New Orleans, as it was before Hurricane Katrina, remains a city of contrasts three years after the storm devastated it. While some neighborhoods are thriving and the city’s famed music and restaurant scene is once again vibrant, hundreds of National Guard troops still patrol the streets and thousands of residents have yet to return.

Three years after Hurricane Katrina, government at all levels — especially the federal government — has much work to do to rebuild New Orleans and other cities in Louisiana and Mississippi. As important as rebuilding homes, schools, hospitals and other infrastructure is rebuilding the communities’ spirit.

“I know we’re behind the eight ball,” Paul Rainwater, the executive director of the Louisiana Recovery Authority, said recently. “People talk about recovery, but on one level, we’re still responding.”

That is an astounding and sad assessment, especially as another hurricane, Gustav, appears on track to hit the city. But it is borne out by the fact that 200 Louisiana National Guard troops will remain in New Orleans through the end of the year to help the city’s police force, which is still short staffed, patrol the city.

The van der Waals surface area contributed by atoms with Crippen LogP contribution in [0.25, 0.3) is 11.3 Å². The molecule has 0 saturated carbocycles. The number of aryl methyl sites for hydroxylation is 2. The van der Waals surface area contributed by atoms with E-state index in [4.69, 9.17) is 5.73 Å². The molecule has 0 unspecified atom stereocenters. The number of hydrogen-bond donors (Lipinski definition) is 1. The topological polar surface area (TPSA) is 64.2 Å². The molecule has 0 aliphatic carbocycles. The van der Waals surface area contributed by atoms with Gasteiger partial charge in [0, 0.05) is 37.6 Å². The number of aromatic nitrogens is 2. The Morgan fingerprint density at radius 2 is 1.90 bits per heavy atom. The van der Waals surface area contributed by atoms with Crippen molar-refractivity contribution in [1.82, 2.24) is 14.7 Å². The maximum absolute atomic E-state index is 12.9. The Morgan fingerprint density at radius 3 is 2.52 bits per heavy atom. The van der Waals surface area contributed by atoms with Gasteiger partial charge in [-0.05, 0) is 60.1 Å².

In June, when the Federal Emergency Management Agency closed trailer parks meant to temporarily house those displaced by the storm, hundreds of residents had no place to go.

Two recent reports give additional perspective. By this summer, the city of New Orleans had recovered 72 percent of its pre-Katrina households and nearly 90 percent of its sales tax revenues, according to the Brookings Institution in an assessment of recovery on the third anniversary of Hurricane Katrina.

The pace of recovery, however, has slowed. The influx of people to the city has slowed to a trickle. The region added 8,000 jobs in the last year, less than a quarter of the number added in the preceding year. The pace of home renovations and demolitions has slowed by half compared to last year and there are still 65,000 blighted properties or empty lots in New Orleans.

A survey by the Henry J. Kaiser Foundation looked at the psyche of New Orleans’ residents. Forty-one percent of residents who lived through the storm said their lives are still disrupted — only marginally better than the 46 percent in Kaiser’s first survey two years ago.

Only a slim majority — 56 percent — said that the rebuilding and recovery are going in the right direction. And 22 percent say they are thinking about leaving, up from 12 percent in 2006.

Overall, 6 in 10 New Orleans residents say they do not think the rebuilding of New Orleans is a priority for Congress and the president.

The federal government can’t end corruption in Louisiana or bridge the racial divide that still plagues New Orleans. But it must hasten the region’s recovery.

If Gustav mercifully swerves away from New Orleans, other hurricanes will come. The lessons from Katrina should ensure a quicker, more focused response before and immediately after the storm and during the years of rebuilding.